If it’s attempting to satirize the myth of “mental age,” this is undermined by the fact that Bella literally has a baby’s brain and an adult’s body. The film also seems to depict her sex work as consensual and sexually liberated. She says she “got tired of” sex work, but she initially enjoyed it. Bella has existed for probably only a few months, so the fact that the film sexualizes her as an independent “adult” is problematic.

Bella’s disabilities also seem less noticeable by the end of the film. She now speaks in standard English, not her own unique syntax, which she used at the beginning of the film. Her movements are also less abrupt.

I disliked Poor Things. I hope it doesn’t win at the Academy Awards and that directors stop using these ableist tropes in their storytelling. I love most of Emma Stone’s performances, especially in Easy A and La La Land. I enjoy most of the cast in other work, such as Christopher Abbott in Catch-22.

similarities to The Lobster

Near the end of Poor Things, I initially assumed that Bella showed Alfie mercy by not killing him. However, instead, she inserted a goat’s brain into his body, which is played for laughs in the last scene. This reminded me of the premise of Lanthimos’ 2015 film The Lobster, which I also disliked and found ableist. I Tweeted about this on my Twitter (now deactivated) years ago.

In the dystopian sci-fi movie The Lobster, having a monogamous, romantic relationship is compulsory. If a partner dies or leaves, the remaining person has only 45 days to find a new partner at the Hotel — or they will be turned into an animal of their choice. The staff at the dystopian hotel asks the protagonist, David (Colin Farrell) whether he’s attracted to men or women. This is a binary choice, with no consideration of trans, non-binary, and intersex people. David may be bisexual, but he must pick only one answer.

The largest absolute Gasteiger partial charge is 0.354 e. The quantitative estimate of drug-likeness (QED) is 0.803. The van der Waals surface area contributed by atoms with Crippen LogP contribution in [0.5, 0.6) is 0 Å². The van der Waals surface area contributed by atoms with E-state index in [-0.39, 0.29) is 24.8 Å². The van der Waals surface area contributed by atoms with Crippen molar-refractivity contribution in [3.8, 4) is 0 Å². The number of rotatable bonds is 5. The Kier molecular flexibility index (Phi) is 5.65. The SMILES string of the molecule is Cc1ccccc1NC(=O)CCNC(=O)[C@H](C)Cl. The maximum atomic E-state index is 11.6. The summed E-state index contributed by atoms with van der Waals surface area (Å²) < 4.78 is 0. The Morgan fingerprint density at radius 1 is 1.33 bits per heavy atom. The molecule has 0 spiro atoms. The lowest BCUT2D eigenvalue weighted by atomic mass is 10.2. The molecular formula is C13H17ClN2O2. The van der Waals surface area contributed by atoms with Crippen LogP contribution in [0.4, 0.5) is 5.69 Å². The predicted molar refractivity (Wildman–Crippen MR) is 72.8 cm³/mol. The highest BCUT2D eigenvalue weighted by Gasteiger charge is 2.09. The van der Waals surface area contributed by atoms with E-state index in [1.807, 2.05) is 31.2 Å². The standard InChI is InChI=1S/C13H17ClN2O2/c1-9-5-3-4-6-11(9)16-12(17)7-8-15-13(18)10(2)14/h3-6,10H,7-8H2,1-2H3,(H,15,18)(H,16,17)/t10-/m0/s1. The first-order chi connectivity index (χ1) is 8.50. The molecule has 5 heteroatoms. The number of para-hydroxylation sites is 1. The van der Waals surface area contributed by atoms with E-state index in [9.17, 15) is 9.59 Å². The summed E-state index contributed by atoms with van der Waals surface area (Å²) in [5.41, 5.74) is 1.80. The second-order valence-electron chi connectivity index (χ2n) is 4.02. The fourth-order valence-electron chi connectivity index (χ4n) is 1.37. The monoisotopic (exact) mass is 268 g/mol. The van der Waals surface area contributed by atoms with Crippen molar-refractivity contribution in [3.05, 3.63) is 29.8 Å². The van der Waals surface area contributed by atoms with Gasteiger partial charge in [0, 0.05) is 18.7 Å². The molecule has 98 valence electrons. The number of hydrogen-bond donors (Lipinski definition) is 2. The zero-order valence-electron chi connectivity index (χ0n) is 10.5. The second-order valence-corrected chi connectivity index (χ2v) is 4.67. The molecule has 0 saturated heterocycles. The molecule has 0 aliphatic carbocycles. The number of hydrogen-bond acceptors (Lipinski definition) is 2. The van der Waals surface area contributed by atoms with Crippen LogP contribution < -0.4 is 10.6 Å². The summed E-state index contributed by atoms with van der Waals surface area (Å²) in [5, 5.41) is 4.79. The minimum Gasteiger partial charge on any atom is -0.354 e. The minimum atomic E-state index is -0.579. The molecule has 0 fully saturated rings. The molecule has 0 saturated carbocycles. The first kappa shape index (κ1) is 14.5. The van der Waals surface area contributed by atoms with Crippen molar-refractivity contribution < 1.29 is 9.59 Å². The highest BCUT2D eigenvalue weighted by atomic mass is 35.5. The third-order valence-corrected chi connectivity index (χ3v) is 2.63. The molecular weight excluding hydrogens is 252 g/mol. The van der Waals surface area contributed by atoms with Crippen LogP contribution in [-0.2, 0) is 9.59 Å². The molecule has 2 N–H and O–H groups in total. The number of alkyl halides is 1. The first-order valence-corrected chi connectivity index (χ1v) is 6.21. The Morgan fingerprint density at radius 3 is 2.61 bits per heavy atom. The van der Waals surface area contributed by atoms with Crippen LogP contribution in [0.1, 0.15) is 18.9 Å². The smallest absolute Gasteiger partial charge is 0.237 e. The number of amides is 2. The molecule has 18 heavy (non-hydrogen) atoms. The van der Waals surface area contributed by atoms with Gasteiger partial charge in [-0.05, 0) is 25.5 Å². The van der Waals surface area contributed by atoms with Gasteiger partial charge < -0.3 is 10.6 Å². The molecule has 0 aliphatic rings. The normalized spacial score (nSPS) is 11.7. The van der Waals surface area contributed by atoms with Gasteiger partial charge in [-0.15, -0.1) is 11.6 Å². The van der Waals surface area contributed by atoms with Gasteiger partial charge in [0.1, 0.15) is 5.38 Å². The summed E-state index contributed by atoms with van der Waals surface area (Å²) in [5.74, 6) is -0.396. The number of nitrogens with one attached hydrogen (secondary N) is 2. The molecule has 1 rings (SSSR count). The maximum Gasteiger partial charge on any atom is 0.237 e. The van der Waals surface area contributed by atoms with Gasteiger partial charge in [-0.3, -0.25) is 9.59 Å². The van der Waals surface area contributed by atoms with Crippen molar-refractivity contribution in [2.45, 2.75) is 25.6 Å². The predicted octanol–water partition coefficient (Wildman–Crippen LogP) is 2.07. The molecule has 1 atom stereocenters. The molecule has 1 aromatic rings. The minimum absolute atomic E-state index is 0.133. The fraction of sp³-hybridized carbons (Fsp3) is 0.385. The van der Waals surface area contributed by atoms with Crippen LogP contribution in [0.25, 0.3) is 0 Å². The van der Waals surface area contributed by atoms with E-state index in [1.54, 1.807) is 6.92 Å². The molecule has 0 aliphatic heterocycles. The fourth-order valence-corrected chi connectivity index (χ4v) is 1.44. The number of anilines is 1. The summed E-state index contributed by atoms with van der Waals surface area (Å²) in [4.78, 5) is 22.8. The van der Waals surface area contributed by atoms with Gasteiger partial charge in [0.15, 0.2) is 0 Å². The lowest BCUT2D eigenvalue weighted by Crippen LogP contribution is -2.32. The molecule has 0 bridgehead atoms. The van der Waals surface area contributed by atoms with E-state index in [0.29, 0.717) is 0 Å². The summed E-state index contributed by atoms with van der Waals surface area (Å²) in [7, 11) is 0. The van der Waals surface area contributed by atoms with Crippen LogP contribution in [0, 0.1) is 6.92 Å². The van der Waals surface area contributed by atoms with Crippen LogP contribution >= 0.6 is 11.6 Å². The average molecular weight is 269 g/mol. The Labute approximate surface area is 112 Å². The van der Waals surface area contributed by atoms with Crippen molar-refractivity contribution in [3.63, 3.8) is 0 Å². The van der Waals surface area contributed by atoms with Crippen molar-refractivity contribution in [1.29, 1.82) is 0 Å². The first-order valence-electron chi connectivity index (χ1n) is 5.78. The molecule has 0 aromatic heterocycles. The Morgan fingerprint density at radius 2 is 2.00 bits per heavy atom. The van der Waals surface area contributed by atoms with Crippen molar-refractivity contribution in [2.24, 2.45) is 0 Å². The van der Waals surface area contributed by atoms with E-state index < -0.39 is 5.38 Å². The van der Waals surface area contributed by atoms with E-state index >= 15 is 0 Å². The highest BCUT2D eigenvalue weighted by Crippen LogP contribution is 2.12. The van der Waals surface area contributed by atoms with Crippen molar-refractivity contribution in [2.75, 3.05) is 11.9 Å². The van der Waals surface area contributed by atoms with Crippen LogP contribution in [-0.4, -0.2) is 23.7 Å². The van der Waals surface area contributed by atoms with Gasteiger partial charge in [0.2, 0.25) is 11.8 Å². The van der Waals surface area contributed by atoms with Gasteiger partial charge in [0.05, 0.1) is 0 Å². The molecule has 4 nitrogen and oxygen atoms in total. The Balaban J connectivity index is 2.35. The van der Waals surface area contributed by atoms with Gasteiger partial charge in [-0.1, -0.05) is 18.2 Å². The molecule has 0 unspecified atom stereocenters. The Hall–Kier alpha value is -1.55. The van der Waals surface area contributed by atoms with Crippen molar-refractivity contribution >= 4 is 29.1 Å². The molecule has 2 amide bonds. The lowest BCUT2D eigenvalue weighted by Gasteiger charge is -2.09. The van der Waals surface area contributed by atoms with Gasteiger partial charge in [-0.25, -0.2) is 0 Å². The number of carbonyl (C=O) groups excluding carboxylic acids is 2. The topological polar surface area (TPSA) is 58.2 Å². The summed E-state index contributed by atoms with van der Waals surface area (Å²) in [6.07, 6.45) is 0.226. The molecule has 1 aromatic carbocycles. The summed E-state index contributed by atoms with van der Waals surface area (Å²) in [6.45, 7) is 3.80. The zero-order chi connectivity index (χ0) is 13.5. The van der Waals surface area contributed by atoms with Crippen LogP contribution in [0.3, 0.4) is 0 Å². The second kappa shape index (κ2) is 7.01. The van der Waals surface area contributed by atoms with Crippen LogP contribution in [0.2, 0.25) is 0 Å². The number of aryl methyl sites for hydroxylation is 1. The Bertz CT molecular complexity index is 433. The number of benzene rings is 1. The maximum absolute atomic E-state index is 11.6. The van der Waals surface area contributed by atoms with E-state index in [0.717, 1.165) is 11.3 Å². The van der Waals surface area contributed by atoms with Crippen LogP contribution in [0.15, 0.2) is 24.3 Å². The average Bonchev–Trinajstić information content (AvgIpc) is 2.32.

People try to bond quickly and desperately over their “defining characteristics.” David says that his “defining characteristic” is his limp. He tries to bond with a woman identified only as “Short Sighted Woman” (Rachel Weisz). By the end of the film, David is about to blind himself deliberately to ensure they both share the same “defining characteristics” (and are thus a fated, romantic match).

As a disabled, aromantic woman, I understand how society boxes us in, forces us into identity categories and to make lifelong decisions quickly. I understand that The Lobster is trying to say something like this, and Poor Things is possibly trying to challenge ideas of normative bodyminds.

However, the way both films do this is reductive, with maximum shock value and no nuance. They cross a line into mocking and trying to satirize disabled people, instead of reflecting our diverse, complex experiences and perspectives. For example, there’s a huge difference between external factors (such as our families or societies) defining people by our disabilities and disabled individuals choosing to consider disability one important aspect of our own identities. The Lobster conflates these two perspectives for shock value, or at least shows no insight into the way we can internalize ableism. Both films steamroll over subjects about which disabled people have very personal, complicated feelings and ideas.